Date: On going
For nearly ten years Belgium has been working with locally recruited document experts to address the problem of visa applications submitted with fraudulent or falsified supporting documents. The first document expert was recruited to strengthen the Belgian visa team in the Democratic Republic of Congo, where Belgium today represents 17 other Schengen Member States and has set up its first Schengen House. The effort of the document expert had a direct impact on the number of mala-fide applications and Belgium today works with local document experts in 6 other countries with a high risk of fraudulent visa applications.
Also other Schengen countries have invested a lot of effort to tackle document fraud in high risk countries and thus prevent irregular migration. Some Schengen countries decided to work with law firms while others deploy expatriate or local document experts. Both the law firm and individual experts carry out onsite investigations of documents submitted as a part of a Schengen visa application. Many Schengen countries also deploy visa experts to train consular staff and to strengthen the capacity of local authorities in areas related to document fraud and border control for passengers travelling to the EU.
Today, Schengen countries receive a large amount of information on Schengen visa abuse, document fraud and irregular migration from their consular posts as well as the national border police and the immigration office which is used to assess the risks and to launch risk mitigation initiatives in countries of origin.
While the Local Schengen Cooperation offers a platform for Member States to exchange information on visa trends and assess migratory and security risks, a structured operational cooperation to tackle visa abuse and avoid visa shopping is needed to further prevent irregular migration.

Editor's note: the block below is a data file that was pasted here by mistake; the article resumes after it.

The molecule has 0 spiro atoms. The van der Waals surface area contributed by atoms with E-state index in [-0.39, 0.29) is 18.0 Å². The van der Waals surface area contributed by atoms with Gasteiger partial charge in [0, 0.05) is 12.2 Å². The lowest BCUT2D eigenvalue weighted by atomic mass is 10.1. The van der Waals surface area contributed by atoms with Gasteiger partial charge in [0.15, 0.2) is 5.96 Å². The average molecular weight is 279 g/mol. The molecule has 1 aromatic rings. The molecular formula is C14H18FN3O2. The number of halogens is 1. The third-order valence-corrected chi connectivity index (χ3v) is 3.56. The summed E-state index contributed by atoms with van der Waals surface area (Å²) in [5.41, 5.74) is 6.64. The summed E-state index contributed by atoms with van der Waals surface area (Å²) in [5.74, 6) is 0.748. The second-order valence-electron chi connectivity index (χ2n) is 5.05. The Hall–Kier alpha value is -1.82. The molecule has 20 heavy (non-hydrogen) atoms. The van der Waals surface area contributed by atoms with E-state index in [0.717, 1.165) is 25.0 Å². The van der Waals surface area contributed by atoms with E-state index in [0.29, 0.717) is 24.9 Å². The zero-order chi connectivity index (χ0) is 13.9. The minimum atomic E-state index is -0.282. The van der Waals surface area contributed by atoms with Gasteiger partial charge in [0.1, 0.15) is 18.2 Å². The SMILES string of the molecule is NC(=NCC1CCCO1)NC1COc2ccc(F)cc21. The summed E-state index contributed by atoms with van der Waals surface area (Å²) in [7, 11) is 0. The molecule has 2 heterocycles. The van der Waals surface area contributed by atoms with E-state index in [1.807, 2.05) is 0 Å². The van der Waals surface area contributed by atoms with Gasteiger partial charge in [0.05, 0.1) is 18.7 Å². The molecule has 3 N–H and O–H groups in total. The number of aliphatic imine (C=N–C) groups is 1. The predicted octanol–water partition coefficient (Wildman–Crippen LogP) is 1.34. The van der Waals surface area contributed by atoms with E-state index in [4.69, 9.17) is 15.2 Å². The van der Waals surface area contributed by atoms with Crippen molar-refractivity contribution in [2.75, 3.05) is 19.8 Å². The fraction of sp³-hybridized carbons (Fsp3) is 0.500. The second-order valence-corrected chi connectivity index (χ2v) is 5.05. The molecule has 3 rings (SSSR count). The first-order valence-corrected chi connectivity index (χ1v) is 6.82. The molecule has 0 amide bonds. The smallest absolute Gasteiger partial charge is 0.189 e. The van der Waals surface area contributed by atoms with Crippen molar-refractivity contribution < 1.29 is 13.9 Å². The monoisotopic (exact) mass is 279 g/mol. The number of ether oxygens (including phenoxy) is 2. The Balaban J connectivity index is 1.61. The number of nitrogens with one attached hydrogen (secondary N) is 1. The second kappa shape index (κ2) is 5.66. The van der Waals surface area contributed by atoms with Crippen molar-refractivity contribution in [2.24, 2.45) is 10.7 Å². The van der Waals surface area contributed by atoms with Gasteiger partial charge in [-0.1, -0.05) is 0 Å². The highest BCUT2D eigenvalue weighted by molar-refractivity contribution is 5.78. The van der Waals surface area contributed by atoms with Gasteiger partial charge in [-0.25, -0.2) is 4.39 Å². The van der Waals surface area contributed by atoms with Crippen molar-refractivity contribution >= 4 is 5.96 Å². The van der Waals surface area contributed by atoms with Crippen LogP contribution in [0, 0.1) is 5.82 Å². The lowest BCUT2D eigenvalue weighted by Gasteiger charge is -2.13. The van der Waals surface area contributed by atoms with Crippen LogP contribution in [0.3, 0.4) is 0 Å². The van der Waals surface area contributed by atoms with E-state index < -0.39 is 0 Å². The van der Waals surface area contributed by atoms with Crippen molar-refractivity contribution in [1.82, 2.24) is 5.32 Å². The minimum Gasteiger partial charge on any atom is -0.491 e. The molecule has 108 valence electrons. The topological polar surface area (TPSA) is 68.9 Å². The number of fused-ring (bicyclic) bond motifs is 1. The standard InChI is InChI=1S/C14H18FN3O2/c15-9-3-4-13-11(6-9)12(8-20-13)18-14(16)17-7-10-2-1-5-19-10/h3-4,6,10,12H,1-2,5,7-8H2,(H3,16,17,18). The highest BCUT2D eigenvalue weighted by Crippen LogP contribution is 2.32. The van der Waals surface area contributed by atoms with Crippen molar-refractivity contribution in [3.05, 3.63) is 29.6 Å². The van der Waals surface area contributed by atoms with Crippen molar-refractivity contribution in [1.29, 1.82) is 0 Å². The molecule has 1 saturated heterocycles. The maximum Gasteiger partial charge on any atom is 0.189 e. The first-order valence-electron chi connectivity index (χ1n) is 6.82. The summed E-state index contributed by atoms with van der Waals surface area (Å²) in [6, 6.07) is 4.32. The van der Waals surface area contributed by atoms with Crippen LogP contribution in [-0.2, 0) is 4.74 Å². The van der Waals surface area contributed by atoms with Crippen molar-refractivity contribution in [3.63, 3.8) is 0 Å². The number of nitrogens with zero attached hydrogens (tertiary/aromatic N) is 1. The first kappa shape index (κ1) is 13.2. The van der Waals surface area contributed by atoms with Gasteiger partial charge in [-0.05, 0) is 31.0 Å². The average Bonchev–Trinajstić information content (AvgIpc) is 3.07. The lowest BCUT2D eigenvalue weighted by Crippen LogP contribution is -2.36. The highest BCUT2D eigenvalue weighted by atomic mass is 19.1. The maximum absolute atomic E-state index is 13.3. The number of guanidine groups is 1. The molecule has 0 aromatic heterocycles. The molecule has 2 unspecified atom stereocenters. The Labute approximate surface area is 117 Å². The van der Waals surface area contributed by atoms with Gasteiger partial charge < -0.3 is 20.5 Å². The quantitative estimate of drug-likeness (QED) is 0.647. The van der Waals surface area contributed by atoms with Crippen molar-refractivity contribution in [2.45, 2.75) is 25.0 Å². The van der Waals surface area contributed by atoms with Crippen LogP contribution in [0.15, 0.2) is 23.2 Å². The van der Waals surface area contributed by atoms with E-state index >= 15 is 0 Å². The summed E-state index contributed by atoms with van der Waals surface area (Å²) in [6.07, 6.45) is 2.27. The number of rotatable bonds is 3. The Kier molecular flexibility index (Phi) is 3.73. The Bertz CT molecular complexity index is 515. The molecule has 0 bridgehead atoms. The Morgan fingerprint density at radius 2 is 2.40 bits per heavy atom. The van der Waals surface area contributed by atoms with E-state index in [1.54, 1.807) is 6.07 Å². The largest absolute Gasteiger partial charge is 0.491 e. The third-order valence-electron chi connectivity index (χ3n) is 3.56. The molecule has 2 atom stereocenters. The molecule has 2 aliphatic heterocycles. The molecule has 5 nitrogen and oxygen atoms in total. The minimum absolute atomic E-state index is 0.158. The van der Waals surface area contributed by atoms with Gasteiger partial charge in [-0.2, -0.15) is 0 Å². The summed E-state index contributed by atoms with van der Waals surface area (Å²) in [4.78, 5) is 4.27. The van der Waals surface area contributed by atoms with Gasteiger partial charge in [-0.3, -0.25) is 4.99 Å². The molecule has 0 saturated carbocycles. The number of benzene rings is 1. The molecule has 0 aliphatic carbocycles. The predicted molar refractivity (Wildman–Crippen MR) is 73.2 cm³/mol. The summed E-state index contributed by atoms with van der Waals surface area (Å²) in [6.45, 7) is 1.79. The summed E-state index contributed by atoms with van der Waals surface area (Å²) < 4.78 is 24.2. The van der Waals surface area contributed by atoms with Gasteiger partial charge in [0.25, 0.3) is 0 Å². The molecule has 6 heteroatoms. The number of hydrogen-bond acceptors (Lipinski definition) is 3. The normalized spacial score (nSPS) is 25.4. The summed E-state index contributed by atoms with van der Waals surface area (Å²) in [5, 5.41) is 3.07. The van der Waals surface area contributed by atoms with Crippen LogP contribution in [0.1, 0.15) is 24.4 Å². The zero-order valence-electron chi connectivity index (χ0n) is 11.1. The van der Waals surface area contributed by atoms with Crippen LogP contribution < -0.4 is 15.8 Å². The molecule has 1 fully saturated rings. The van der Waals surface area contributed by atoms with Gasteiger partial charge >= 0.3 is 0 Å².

Belgium has therefore taken the initiative to establish a Consular Cooperation Mechanism on Schengen Visa Processing (CCM). The CCM allows Schengen Member States to share information and to pool resources. Joint mitigation measures leading towards a more harmonized anti-fraud approach, will, in the long run, allow for an even more efficient processing of bona fide visa applications.
Belgium in close collaboration with Estonia, France, Hungary, Italy, Poland, Portugal, Romania, Spain and The Netherlands will work on three levels to fight visa fraud under the CCM.
Firstly, joint assessments of risks and trends in visa abuse, document fraud and irregular migration will be carried out to ensure a joint response against Schengen visa abuse.
Furthermore, joint document verification officers will be employed to investigate the authenticity and reliability of documents submitted with Schengen-visa applications.
Thirdly, consular staff will be trained to correctly assess supporting documents emitted by third countries. They will also be trained to analyze trends in visa abuse, to efficiently detect false and forged identity and travel documents; and where relevant, to train third country authorities to reinforce the reliability official documents.
The European Commission’s Internal Security Fund will co-finance this action at a rate of 90%, the remaining 10% is covered from national resources of action partners in cash or in kind.